History

PACE

The PACE model of care can be traced to the early 1970s when the Chinatown-North Beach community of San Francisco saw the pressing needs of families whose elders had immigrated from Italy, China and the Philippines for long-term care services. Dr. William L. Gee, a public health dentist, headed the committee that hired Marie-Louise Ansak in 1971 to investigate solutions. Along with other community leaders, Gee and Ansak formed a nonprofit corporation, On Lok Senior Health Services, to create a community-based system of care. On Lok is Cantonese for “peaceful, happy abode.”

McGregor PACE

McGregor traces its roots to the Home for Aged Women, one of Cleveland’s first private nursing homes, built in 1877 by railroad tycoon Amasa Stone and his wife Julia. In 1930, Stone’s son-in-law, the philanthropist Samuel Mather, dedicated the new Amasa Stone House to replace the original. It served the inner-city Glenville community for nearly 75 years.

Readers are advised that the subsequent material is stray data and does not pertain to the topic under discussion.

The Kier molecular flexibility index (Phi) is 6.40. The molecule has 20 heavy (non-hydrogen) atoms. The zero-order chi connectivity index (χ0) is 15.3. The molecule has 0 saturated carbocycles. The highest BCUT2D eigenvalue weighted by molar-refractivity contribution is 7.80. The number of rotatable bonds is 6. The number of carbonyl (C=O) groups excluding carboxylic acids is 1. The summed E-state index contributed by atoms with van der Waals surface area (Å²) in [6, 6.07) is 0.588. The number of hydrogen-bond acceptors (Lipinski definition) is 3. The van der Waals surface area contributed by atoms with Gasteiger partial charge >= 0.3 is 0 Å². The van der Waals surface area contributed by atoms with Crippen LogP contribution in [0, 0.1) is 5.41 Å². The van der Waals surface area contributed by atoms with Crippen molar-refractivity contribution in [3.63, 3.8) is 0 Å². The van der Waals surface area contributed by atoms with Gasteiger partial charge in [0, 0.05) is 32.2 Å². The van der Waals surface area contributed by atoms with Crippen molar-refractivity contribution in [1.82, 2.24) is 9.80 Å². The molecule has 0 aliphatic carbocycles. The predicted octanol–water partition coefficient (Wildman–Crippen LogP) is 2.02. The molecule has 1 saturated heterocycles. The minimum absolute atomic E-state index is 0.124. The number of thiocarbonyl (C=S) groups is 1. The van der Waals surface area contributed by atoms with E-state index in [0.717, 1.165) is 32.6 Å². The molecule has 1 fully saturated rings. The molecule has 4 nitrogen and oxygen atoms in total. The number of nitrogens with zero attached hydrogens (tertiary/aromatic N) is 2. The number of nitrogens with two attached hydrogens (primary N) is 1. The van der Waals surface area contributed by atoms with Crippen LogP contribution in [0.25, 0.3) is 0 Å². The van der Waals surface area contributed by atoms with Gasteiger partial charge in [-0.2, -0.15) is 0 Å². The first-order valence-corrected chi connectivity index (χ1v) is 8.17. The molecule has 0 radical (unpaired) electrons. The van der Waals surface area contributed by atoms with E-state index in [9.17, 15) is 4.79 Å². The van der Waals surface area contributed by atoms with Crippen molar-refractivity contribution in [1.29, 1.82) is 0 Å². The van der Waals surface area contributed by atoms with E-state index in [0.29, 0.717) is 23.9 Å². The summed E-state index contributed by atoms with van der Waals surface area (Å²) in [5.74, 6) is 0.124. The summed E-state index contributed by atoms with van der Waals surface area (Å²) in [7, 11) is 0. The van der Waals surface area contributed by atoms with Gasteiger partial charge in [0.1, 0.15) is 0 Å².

Meanwhile, in 1904, Tootie McGregor built the first A.M. McGregor Home in East Cleveland to honor her late husband, Ambrose, a close associate of John D. Rockefeller. In 1987, the Amasa Stone and McGregor organizations merged to form The A.M. McGregor Home. Eventually, operations were consolidated on McGregor’s 32-acre campus of woods and meadow overlooking East Cleveland and Lake Erie.

In 1999, The McGregor board began a strategic redirection of the organization that has included expanded direct care operations, independent housing, and grantmaking. In addition, the Board established The A.M. McGregor Group to provide administrative services and strategic oversight to the various McGregor entities.

In 2010, the Centers for Medicare & Medicaid Services and the Ohio Department of Aging have chosen The A.M. McGregor Group to manage the local Program of the All-inclusive Care for the Elderly (PACE).